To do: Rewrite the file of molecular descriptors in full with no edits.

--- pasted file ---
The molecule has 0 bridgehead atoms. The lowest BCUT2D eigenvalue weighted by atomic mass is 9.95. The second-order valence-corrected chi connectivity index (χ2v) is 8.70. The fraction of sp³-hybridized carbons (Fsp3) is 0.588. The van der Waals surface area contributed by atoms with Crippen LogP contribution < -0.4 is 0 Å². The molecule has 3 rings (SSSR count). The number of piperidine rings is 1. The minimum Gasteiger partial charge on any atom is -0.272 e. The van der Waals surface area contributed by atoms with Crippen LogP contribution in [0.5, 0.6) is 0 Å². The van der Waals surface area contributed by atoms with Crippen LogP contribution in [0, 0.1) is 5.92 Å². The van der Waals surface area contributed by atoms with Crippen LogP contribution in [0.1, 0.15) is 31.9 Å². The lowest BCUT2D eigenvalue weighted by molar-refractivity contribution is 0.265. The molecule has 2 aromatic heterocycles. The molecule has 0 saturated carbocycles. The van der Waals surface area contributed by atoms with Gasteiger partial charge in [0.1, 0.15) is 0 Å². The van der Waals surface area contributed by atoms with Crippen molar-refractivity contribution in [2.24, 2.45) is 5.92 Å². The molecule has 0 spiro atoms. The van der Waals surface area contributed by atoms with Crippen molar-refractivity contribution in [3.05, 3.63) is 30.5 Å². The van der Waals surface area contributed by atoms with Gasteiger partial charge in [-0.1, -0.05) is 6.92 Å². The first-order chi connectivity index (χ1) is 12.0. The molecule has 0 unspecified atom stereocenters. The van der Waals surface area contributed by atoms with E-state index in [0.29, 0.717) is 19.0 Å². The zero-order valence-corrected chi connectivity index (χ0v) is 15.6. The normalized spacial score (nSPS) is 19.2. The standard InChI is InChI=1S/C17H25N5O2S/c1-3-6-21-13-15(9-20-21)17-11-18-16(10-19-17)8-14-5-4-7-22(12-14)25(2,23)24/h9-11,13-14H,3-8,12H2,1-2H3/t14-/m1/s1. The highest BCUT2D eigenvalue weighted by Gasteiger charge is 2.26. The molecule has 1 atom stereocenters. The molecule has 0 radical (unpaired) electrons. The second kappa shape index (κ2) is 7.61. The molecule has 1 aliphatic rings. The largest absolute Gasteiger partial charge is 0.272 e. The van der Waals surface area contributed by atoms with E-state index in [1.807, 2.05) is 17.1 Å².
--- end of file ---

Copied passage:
The molecule has 0 bridgehead atoms. The lowest BCUT2D eigenvalue weighted by atomic mass is 9.95. The second-order valence-corrected chi connectivity index (χ2v) is 8.70. The fraction of sp³-hybridized carbons (Fsp3) is 0.588. The van der Waals surface area contributed by atoms with Crippen LogP contribution < -0.4 is 0 Å². The molecule has 3 rings (SSSR count). The number of piperidine rings is 1. The minimum Gasteiger partial charge on any atom is -0.272 e. The van der Waals surface area contributed by atoms with Crippen LogP contribution in [0.5, 0.6) is 0 Å². The van der Waals surface area contributed by atoms with Crippen LogP contribution in [0, 0.1) is 5.92 Å². The van der Waals surface area contributed by atoms with Crippen LogP contribution in [0.1, 0.15) is 31.9 Å². The lowest BCUT2D eigenvalue weighted by molar-refractivity contribution is 0.265. The molecule has 2 aromatic heterocycles. The molecule has 0 saturated carbocycles. The van der Waals surface area contributed by atoms with Gasteiger partial charge in [0.1, 0.15) is 0 Å². The van der Waals surface area contributed by atoms with Crippen molar-refractivity contribution in [2.24, 2.45) is 5.92 Å². The molecule has 0 spiro atoms. The van der Waals surface area contributed by atoms with Crippen molar-refractivity contribution in [3.05, 3.63) is 30.5 Å². The van der Waals surface area contributed by atoms with Gasteiger partial charge in [-0.1, -0.05) is 6.92 Å². The first-order chi connectivity index (χ1) is 12.0. The molecule has 0 unspecified atom stereocenters. The van der Waals surface area contributed by atoms with E-state index in [0.29, 0.717) is 19.0 Å². The zero-order valence-corrected chi connectivity index (χ0v) is 15.6. The normalized spacial score (nSPS) is 19.2. The standard InChI is InChI=1S/C17H25N5O2S/c1-3-6-21-13-15(9-20-21)17-11-18-16(10-19-17)8-14-5-4-7-22(12-14)25(2,23)24/h9-11,13-14H,3-8,12H2,1-2H3/t14-/m1/s1. The highest BCUT2D eigenvalue weighted by Gasteiger charge is 2.26. The molecule has 1 atom stereocenters. The molecule has 0 radical (unpaired) electrons. The second kappa shape index (κ2) is 7.61. The molecule has 1 aliphatic rings. The largest absolute Gasteiger partial charge is 0.272 e. The van der Waals surface area contributed by atoms with E-state index in [1.807, 2.05) is 17.1 Å².